During the tenure of the Dowager Princess James Adam made a design for an entrance screen and gateway ornamented with sculptures of past sovereigns since 1603. By these means the irregular front of the house was to be concealed, but the design was not executed. According to the Works in Architecture of Robert and James Adam this screen, as well as various alterations to the interior for which no drawings survive, would have been made but for the Princess's declining health.
King George III gave the house to his son, the Prince of Wales (later the Prince Regent) when he came of age in 1783. This precipitated a large-scale and vastly expensive series of works to designs by Henry Holland (1745-1806), who added a portico, an entrance screen and remodelled the interior in 1783-96; James Wyatt (1746-1813), who redecorated the interior in 1804-5, and designed another library and strong room in 1812-13; Thomas Hopper (1776-1856), who added a conservatory in 1807; and John Nash (1752-1835), who remodelled the basement storey in 1813-15. However, when the Prince Regent became King George IV in 1820 he no longer required Carlton House, and in 1827 it was demolished. A handful of chimneypieces were salvaged for Buckingham Palace. The site is now the location of Carlton House Terrace, built in 1827-33 to designs by John Nash and James Pennethorne (1801-71).
R. & J. Adam, The works of Robert and James Adam, 1773-78, part 5, pls 1-3; A.T. Bolton, The architecture of Robert and James Adam, 1922, Volume II, Index p. 43; Survey of London, Volume XX, 1940, pp. 69-76; H.M. Colvin, (ed.). The history of the King's works, Volume V: 1660-1782, 1976, p. 138; D. King, The complete works of Robert & James Adam and unbuilt Adam, 2001, Volume II, pp. 129, 202-204, 221; S. Bradley, and N. Pevsner, The buildings of England: London 6: Westminster, 2003, p. 439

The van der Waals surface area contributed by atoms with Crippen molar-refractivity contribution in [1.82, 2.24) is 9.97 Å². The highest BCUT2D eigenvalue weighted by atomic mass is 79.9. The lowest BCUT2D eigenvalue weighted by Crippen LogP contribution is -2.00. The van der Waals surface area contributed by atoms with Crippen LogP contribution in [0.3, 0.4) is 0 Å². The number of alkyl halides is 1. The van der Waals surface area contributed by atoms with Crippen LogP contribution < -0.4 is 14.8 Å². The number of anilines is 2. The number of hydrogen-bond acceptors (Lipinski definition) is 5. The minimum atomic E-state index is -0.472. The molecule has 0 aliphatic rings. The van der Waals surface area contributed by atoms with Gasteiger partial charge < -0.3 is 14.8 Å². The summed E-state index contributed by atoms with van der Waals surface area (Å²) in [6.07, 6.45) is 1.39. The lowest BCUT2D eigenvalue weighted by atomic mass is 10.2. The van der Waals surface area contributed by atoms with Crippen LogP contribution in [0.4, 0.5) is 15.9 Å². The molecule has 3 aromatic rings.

Frances Sands, 2012
Sir John Soane's collection includes some 30,000 architectural, design and topographical drawings which is a very important resource for scholars worldwide. His was the first architect’s collection to attempt to preserve the best in design for the architectural profession in the future, and it did so by assembling as exemplars surviving drawings by great Renaissance masters and by the leading architects in Britain in the 17th and 18th centuries and his near contemporaries such as Sir William Chambers, Robert Adam and George Dance the Younger. These drawings sit side by side with 9,000 drawings in Soane’s own hand or those of the pupils in his office, covering his early work as a student, his time in Italy and the drawings produced in the course of his architectural practice from 1780 until the 1830s.
Browse (via the vertical menu to the left) and search results for Drawings include a mixture of Concise catalogue records – drawn from an outline list of the collection – and fuller records where drawings have been catalogued in more detail (an ongoing process).